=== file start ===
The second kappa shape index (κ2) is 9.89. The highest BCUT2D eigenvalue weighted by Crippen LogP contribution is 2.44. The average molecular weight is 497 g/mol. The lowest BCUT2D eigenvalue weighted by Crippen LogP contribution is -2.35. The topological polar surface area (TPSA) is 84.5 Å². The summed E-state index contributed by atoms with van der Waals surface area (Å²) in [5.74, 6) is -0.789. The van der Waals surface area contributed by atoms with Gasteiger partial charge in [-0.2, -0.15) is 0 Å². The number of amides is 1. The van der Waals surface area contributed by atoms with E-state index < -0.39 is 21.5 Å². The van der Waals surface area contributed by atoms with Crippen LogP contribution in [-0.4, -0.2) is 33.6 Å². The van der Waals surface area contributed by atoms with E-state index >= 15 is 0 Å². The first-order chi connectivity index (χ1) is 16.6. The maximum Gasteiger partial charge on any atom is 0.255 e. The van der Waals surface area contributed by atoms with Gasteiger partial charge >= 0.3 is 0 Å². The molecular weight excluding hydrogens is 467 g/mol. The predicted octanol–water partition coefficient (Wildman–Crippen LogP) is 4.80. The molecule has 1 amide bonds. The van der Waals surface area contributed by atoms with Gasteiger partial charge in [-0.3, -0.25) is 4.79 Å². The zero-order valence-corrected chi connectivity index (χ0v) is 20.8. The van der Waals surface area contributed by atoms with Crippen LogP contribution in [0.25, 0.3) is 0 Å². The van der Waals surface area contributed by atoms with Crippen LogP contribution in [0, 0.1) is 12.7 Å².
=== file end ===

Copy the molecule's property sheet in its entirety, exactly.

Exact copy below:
The second kappa shape index (κ2) is 9.89. The highest BCUT2D eigenvalue weighted by Crippen LogP contribution is 2.44. The average molecular weight is 497 g/mol. The lowest BCUT2D eigenvalue weighted by Crippen LogP contribution is -2.35. The topological polar surface area (TPSA) is 84.5 Å². The summed E-state index contributed by atoms with van der Waals surface area (Å²) in [5.74, 6) is -0.789. The van der Waals surface area contributed by atoms with Gasteiger partial charge in [-0.2, -0.15) is 0 Å². The number of amides is 1. The van der Waals surface area contributed by atoms with E-state index < -0.39 is 21.5 Å². The van der Waals surface area contributed by atoms with Crippen LogP contribution in [-0.4, -0.2) is 33.6 Å². The van der Waals surface area contributed by atoms with E-state index >= 15 is 0 Å². The first-order chi connectivity index (χ1) is 16.6. The maximum Gasteiger partial charge on any atom is 0.255 e. The van der Waals surface area contributed by atoms with Gasteiger partial charge >= 0.3 is 0 Å². The molecular weight excluding hydrogens is 467 g/mol. The predicted octanol–water partition coefficient (Wildman–Crippen LogP) is 4.80. The molecule has 1 amide bonds. The van der Waals surface area contributed by atoms with Gasteiger partial charge in [-0.3, -0.25) is 4.79 Å². The zero-order valence-corrected chi connectivity index (χ0v) is 20.8. The van der Waals surface area contributed by atoms with Crippen LogP contribution in [0.25, 0.3) is 0 Å². The van der Waals surface area contributed by atoms with Crippen LogP contribution in [0, 0.1) is 12.7 Å².